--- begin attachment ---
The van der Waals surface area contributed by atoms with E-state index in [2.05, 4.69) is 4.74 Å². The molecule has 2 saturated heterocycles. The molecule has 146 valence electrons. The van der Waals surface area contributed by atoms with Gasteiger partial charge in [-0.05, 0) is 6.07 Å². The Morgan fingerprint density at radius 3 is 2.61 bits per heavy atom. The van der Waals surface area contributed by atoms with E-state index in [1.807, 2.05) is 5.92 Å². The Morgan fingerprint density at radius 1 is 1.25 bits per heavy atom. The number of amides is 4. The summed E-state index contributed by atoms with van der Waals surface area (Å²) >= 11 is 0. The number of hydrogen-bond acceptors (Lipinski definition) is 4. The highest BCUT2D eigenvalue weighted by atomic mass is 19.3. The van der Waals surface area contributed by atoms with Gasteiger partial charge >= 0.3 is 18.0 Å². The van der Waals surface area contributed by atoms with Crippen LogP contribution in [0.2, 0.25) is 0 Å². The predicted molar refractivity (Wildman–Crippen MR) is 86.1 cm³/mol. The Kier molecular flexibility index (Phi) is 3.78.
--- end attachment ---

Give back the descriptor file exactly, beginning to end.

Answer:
The van der Waals surface area contributed by atoms with E-state index in [2.05, 4.69) is 4.74 Å². The molecule has 2 saturated heterocycles. The molecule has 146 valence electrons. The van der Waals surface area contributed by atoms with Gasteiger partial charge in [-0.05, 0) is 6.07 Å². The Morgan fingerprint density at radius 3 is 2.61 bits per heavy atom. The van der Waals surface area contributed by atoms with E-state index in [1.807, 2.05) is 5.92 Å². The Morgan fingerprint density at radius 1 is 1.25 bits per heavy atom. The number of amides is 4. The summed E-state index contributed by atoms with van der Waals surface area (Å²) >= 11 is 0. The number of hydrogen-bond acceptors (Lipinski definition) is 4. The highest BCUT2D eigenvalue weighted by atomic mass is 19.3. The van der Waals surface area contributed by atoms with Gasteiger partial charge >= 0.3 is 18.0 Å². The van der Waals surface area contributed by atoms with Crippen LogP contribution in [0.2, 0.25) is 0 Å². The predicted molar refractivity (Wildman–Crippen MR) is 86.1 cm³/mol. The Kier molecular flexibility index (Phi) is 3.78.